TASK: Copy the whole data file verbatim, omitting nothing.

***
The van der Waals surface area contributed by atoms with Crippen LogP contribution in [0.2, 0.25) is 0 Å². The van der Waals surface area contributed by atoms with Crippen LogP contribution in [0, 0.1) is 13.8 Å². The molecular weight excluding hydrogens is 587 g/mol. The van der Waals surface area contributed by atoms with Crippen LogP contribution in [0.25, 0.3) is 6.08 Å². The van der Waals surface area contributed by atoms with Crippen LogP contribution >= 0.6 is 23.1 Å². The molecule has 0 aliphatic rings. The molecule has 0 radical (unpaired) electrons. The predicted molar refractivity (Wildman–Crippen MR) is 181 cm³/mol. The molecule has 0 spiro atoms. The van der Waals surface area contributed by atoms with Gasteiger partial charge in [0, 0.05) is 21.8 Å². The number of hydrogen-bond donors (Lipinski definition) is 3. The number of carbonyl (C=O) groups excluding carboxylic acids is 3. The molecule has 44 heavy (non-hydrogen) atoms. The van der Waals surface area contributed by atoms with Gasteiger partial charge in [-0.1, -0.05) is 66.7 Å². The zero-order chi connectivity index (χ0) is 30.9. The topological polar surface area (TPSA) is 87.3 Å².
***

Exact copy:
The van der Waals surface area contributed by atoms with Crippen LogP contribution in [0.2, 0.25) is 0 Å². The van der Waals surface area contributed by atoms with Crippen LogP contribution in [0, 0.1) is 13.8 Å². The molecular weight excluding hydrogens is 587 g/mol. The van der Waals surface area contributed by atoms with Crippen LogP contribution in [0.25, 0.3) is 6.08 Å². The van der Waals surface area contributed by atoms with Crippen LogP contribution >= 0.6 is 23.1 Å². The molecule has 0 aliphatic rings. The molecule has 0 radical (unpaired) electrons. The predicted molar refractivity (Wildman–Crippen MR) is 181 cm³/mol. The molecule has 0 spiro atoms. The van der Waals surface area contributed by atoms with Gasteiger partial charge in [0, 0.05) is 21.8 Å². The number of hydrogen-bond donors (Lipinski definition) is 3. The number of carbonyl (C=O) groups excluding carboxylic acids is 3. The molecule has 44 heavy (non-hydrogen) atoms. The van der Waals surface area contributed by atoms with Gasteiger partial charge in [-0.1, -0.05) is 66.7 Å². The zero-order chi connectivity index (χ0) is 30.9. The topological polar surface area (TPSA) is 87.3 Å².